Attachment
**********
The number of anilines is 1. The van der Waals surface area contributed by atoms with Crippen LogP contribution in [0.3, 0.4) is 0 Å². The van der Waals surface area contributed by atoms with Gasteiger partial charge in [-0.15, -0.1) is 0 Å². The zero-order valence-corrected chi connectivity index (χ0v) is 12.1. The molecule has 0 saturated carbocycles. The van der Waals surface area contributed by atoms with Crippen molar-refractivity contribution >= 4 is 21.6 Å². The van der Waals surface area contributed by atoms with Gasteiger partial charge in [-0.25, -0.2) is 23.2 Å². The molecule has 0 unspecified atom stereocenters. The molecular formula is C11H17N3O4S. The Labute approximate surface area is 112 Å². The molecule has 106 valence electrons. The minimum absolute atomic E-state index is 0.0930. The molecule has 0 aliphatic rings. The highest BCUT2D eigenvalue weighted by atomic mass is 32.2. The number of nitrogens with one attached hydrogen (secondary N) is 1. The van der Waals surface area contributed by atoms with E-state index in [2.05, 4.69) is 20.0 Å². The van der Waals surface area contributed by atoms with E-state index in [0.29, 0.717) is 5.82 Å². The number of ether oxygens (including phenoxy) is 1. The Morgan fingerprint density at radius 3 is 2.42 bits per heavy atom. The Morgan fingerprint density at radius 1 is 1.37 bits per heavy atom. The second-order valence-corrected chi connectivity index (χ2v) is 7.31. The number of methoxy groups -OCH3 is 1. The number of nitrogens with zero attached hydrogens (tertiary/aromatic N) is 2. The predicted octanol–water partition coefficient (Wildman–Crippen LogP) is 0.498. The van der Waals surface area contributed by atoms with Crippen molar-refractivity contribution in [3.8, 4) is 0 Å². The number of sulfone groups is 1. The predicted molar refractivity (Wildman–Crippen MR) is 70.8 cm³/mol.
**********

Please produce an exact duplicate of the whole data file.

The number of anilines is 1. The van der Waals surface area contributed by atoms with Crippen LogP contribution in [0.3, 0.4) is 0 Å². The van der Waals surface area contributed by atoms with Gasteiger partial charge in [-0.15, -0.1) is 0 Å². The zero-order valence-corrected chi connectivity index (χ0v) is 12.1. The molecule has 0 saturated carbocycles. The van der Waals surface area contributed by atoms with Crippen molar-refractivity contribution >= 4 is 21.6 Å². The van der Waals surface area contributed by atoms with Gasteiger partial charge in [-0.25, -0.2) is 23.2 Å². The molecule has 0 unspecified atom stereocenters. The molecular formula is C11H17N3O4S. The Labute approximate surface area is 112 Å². The molecule has 106 valence electrons. The minimum absolute atomic E-state index is 0.0930. The molecule has 0 aliphatic rings. The highest BCUT2D eigenvalue weighted by atomic mass is 32.2. The number of nitrogens with one attached hydrogen (secondary N) is 1. The van der Waals surface area contributed by atoms with E-state index in [2.05, 4.69) is 20.0 Å². The van der Waals surface area contributed by atoms with E-state index in [0.29, 0.717) is 5.82 Å². The number of ether oxygens (including phenoxy) is 1. The Morgan fingerprint density at radius 3 is 2.42 bits per heavy atom. The Morgan fingerprint density at radius 1 is 1.37 bits per heavy atom. The second-order valence-corrected chi connectivity index (χ2v) is 7.31. The number of methoxy groups -OCH3 is 1. The number of nitrogens with zero attached hydrogens (tertiary/aromatic N) is 2. The predicted octanol–water partition coefficient (Wildman–Crippen LogP) is 0.498. The van der Waals surface area contributed by atoms with Crippen molar-refractivity contribution in [3.8, 4) is 0 Å². The number of sulfone groups is 1. The predicted molar refractivity (Wildman–Crippen MR) is 70.8 cm³/mol.